Teaching Taco Bell Canon Summary

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Rhetorical Analysis of “Teaching Taco Bell Canon”
“New studies show that children read for leisure less as they get older, with 45% of 17-year-olds saying that they read by choice only once or twice a year” (Time). The lack of interest for reading is unfortunately true. Moreover, it is causing students to spell and pronounce words incorrectly. In this highly descriptive article, “Teaching Taco Bell Canon”, James E. Courter recounts the hilarious misspellings that students wrote in their essays. Courter’s tone, evidence, and rhetorical mode of narration supports his argument that a lack of reading may hinder a person’s ability to communicate effectively.
The author evokes a comically light hearted tone throughout the article. He emphasizes this tone by adding, “they have erroneous, and sometimes hilarious, notions of how the written language represents what they hear” (Courter). This article was not intended to mock or ridicule his students, but
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He references “Many students have difficulty adjusting to life in dormitories” (Courter) to exhibit some of the issues this caused. Also, he adds, “two young men who missed class” to describe how this has taken place in his own life. By describing situations where this happens in real life extends this problem for more than just an essay. Lack of reading not only causes a person to be more likely to misspell a word in an essay, but it broadens to real life scenarios as well.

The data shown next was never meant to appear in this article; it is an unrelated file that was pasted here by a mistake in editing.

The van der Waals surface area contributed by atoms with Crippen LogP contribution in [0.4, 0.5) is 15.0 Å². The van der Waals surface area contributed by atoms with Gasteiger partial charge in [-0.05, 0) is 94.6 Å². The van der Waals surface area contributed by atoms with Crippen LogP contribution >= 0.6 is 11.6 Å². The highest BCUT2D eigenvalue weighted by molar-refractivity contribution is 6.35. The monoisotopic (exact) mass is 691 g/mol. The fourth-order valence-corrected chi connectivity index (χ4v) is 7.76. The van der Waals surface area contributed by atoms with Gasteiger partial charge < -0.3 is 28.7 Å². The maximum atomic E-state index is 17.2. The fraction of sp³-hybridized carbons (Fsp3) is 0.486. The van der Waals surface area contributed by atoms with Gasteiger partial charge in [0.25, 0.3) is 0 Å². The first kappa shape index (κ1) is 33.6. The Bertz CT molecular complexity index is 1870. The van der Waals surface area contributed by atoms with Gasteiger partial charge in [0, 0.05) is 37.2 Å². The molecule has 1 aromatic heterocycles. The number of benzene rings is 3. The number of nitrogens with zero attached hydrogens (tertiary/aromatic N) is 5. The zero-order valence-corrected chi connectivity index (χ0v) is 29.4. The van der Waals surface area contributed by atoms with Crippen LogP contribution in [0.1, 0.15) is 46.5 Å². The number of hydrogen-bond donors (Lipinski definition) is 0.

The tone, evidence, and rhetorical mode of narration presented in the article support the author’s main argument that students who read less are more likely to interpret the words they hear incorrectly. Reading is linked with writing, and people that read often tend to be more proficient writers. Courter’s use of real life scenarios showcase how this issue extends to more than an essay and how it widens to real life.
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